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Unit Thirteen (13) Exercises

Posted: Sat Apr 03, 2010 1:07 am
by hlawson38
Here are some of the exercises that are too hard for me.

8. Legati illius virtus omnibus civibus admirationi fuit.

The courage of that officer was an inspiration to all the citizens. I don't understand
the use of admirationi.

9. Imperatori quodque sit bellum laudi. ???
I'm stumped.

11. Cui bono fuit. To whom the good. Who gained.


14. Quem uni e nobis saepe praetulit. Which one of us did he often prefer.
I don't understand the use of uni.

Help!!

Re: Unit Thirteen (13) Exercises

Posted: Mon Apr 05, 2010 4:50 pm
by modus.irrealis
8's also in the other thread so for the rest.
hlawson38 wrote:9. Imperatori quodque sit bellum laudi. ???
I'm stumped.
This one seems difficult to me as well. I understand it as "let every war be an object of praise for the commander"
11. Cui bono fuit. To whom the good. Who gained.
"Who gained" is the meaning, lit. it's like "for whom was it for the good?"
14. Quem uni e nobis saepe praetulit. Which one of us did he often prefer.
I don't understand the use of uni.
Lots of verbs that are prefixed with prae- take a dative, so "uni" goes with "praetulit". I understand it as "Who did he often prefer to one of us?"

Re: Unit Thirteen (13) Exercises

Posted: Sat Apr 10, 2010 11:21 pm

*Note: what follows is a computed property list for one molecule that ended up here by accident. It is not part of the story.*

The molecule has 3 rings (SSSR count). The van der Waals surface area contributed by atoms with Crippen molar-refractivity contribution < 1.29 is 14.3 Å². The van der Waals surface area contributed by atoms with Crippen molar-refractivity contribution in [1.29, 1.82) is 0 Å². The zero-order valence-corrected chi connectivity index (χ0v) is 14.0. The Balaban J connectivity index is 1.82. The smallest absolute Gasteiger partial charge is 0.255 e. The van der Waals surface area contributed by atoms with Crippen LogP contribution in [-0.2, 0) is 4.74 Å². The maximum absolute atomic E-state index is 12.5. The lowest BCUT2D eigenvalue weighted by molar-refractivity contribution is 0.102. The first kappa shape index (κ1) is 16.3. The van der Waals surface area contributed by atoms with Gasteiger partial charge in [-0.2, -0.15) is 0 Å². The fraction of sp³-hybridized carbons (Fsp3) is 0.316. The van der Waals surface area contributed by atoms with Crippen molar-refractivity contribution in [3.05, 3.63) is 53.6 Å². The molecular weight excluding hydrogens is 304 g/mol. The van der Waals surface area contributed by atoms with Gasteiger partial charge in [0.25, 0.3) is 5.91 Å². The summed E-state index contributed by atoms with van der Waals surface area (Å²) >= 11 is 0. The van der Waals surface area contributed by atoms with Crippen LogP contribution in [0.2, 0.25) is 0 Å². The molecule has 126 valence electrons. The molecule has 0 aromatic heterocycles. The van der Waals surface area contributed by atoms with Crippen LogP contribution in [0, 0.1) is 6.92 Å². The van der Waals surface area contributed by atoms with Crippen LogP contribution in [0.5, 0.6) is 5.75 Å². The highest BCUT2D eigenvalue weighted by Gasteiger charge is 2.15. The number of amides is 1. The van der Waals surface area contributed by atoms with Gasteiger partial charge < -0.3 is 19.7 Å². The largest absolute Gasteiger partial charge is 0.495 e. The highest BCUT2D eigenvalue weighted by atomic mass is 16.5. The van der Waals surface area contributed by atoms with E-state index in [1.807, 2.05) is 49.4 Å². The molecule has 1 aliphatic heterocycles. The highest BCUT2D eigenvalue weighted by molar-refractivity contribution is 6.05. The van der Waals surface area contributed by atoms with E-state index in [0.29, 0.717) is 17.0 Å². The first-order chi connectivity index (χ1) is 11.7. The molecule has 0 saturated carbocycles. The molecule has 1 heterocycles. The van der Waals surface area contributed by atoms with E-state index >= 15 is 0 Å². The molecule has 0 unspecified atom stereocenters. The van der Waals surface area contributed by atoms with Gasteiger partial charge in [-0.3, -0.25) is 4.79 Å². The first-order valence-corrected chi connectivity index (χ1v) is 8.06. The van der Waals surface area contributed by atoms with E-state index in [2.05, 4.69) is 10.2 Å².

by RexCaudicum
hlawson38 wrote:9. Imperatori quodque sit bellum laudi. ???
I'm stumped.
This one seems difficult to me as well. I understand it as "let every war be an object of praise for the commander"[/quote]

I would suggest something like "And may this war be a cause of praise for the commander." I don't really know how to explain this usage of the dative; I shall think on it further.
14. Quem uni e nobis saepe praetulit. Which one of us did he often prefer.
I don't understand the use of uni.
Lots of verbs that are prefixed with prae- take a dative, so "uni" goes with "praetulit". I understand it as "Who did he often prefer to one of us?"[/quote]

The translation seems fair, but the explanaiton is a bit dodgy. It is 'quem' that is the object of the verb; 'uni' is a basic indirect object brought about by the meaning, as shown in the English translation 'to one of us'. Admittedly a fairly minor difference, but one nevertheless.

Re: Unit Thirteen (13) Exercises

Posted: Sun Apr 18, 2010 3:17 pm
by modus.irrealis
RexCaudicum wrote:I would suggest something like "And may this war be a cause of praise for the commander." I don't really know how to explain this usage of the dative; I shall think on it further.
How are you understanding "quodque"?
The translation seems fair, but the explanaiton is a bit dodgy. It is 'quem' that is the object of the verb; 'uni' is a basic indirect object brought about by the meaning, as shown in the English translation 'to one of us'. Admittedly a fairly minor difference, but one nevertheless.
Yeah, it does seem like I was suggesting a dative object -- my point was only that "uni" goes with the verb.

Re: Unit Thirteen (13) Exercises

Posted: Fri Aug 30, 2019 11:29 pm
by leisulin
modus.irrealis wrote:
Sun Apr 18, 2010 3:17 pm
RexCaudicum wrote:I would suggest something like "And may this war be a cause of praise for the commander." I don't really know how to explain this usage of the dative; I shall think on it further.
It seems to me you came very close. Couldn't this be an example of the "double dative construction" on page 131? Then it could say, in deliberately verbose language like is used on pg. 131: "Every war would/could/might be (for the purpose of) praise (with reference to) the commander". Or more colloquially: "Every war would be a source of praise for the commander". For "sit", it seems like it could be an example of the "potential subjunctive" on page 200. That is how I rendered it. Could I be right? I don't know! :D